Although little is known about malaria immunity, the accepted Malaria Immunity Paradigm (MIP) is that resistance requires years of closely spaced infections to develop, frequent infections to maintain, and can be compromised by parasite antigenic diversity. The MIP was developed from studies in high P. falciparum transmission regions, but, in such settings, a myriad of factors drive the outcomes. Our proposed study presents an opportunity to test the MIP. P. vivax and P. falciparum emerged only 10 years ago in Iquitos, Peru. Now, there is 0.06 P. falciparum and 0.15 P. vivax infections/person/month during the transmission months of January-July. With our prospective longitudinal sampling for the past two years we have established that asymptomatic infections and even infections that are self-limited occur. From this and data from other low transmission regions, we present the novel alternative that low density and widely spaced P. falciparum infections are sufficient to develop and maintain immunity to a variety of different P. falciparum genetic types. We call this our Spaced Infection Dependent Malaria Immunity Hypothesis (SIDMI).We will challenge the MIP by determining if individuals who have <2 P. falciparum infections/year also have asymptomatic and self-limited infections, controlling for heterogeneity in infection, nutrition and P. vivax and malaria drug consumption (AIM1). To test our SIDMI hypothesis, we will determine how the resistance is related to successive P. falciparum and P. vivax infections and antibody response development (AIM2). We will test if resistance to P. falciparum is specific to particular genotype (strains), using antigen encoding loci and microsatellites (AIMS).
These AIMS will test our SIDMI hypothesis. If resistance is exposure related, results in long-lasting antibody responses to conserved vaccine candidate antigens and is not limited to 1-2 of the >13 genotypes in the region, it will suggest that a potential mechanism of SIDMI is effective immune responses to more conserved antigens. If the resistance is specific to gentoype, it will elucidate the diversity that must be considered in vaccines. PUBLIC HEALTH: The lack of an effective malaria vaccine and sustainable prevention results in >2 million deaths and 300 million severe infections yearly. The prospects for a malaria vaccine are contingent upon understanding natural malaria immunity. This study will provide this breakthrough and give a model for the increasing emergence of malaria into new geographic regions.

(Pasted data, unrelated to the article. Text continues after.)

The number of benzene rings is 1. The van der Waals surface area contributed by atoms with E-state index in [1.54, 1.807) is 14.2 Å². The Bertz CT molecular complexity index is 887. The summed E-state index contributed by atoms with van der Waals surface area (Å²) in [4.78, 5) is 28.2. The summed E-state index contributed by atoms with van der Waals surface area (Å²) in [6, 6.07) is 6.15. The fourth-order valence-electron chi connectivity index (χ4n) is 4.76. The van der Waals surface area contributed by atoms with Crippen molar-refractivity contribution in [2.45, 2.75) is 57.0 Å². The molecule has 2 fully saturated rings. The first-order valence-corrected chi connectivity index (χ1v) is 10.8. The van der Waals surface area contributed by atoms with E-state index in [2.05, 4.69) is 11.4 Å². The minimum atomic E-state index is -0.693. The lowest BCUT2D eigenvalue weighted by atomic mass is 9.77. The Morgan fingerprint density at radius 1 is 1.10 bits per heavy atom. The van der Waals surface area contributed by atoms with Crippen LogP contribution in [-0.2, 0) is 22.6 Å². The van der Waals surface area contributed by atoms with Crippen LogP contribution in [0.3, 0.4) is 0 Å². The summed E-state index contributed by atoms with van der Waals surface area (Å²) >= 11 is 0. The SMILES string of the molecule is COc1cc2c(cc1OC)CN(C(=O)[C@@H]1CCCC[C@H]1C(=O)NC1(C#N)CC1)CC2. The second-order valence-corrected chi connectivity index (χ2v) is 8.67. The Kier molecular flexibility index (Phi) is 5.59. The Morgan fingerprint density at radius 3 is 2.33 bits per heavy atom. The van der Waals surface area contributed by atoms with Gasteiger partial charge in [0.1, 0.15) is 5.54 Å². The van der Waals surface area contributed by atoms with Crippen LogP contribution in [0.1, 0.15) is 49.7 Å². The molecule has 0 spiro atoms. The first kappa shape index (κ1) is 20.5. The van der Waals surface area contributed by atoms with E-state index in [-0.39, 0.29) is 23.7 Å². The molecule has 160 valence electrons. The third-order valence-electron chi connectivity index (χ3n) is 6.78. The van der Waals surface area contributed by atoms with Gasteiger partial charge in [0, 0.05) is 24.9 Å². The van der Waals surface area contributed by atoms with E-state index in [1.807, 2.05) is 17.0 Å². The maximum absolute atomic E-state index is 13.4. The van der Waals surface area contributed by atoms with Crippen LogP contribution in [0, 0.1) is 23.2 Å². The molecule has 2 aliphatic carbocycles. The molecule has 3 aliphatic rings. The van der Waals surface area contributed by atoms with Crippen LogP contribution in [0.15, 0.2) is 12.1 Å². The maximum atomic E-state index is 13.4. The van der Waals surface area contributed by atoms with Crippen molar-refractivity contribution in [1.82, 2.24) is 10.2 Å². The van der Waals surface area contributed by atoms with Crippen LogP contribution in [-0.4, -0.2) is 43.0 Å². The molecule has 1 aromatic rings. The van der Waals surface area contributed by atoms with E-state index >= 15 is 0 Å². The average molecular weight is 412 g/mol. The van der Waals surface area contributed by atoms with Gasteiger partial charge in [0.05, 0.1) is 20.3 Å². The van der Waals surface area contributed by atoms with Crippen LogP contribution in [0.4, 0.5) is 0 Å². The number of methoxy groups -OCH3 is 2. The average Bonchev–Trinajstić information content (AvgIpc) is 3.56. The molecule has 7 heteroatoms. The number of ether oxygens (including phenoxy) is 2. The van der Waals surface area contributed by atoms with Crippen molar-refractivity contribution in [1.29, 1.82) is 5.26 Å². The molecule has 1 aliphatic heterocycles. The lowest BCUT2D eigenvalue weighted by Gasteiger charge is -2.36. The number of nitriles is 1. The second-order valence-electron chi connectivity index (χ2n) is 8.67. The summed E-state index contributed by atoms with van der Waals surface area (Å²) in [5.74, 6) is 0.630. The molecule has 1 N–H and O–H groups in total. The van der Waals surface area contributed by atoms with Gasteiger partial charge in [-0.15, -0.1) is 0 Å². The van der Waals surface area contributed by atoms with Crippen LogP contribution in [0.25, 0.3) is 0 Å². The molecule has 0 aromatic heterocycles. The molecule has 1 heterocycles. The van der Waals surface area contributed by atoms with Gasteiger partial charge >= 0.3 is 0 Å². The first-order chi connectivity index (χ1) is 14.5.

National Institute of Health (NIH)
National Institute of Allergy and Infectious Diseases (NIAID)
Research Project (R01)
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Special Emphasis Panel (ZRG1-CRFS (01))
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Wali, Tonu M
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New York University
Schools of Medicine
New York
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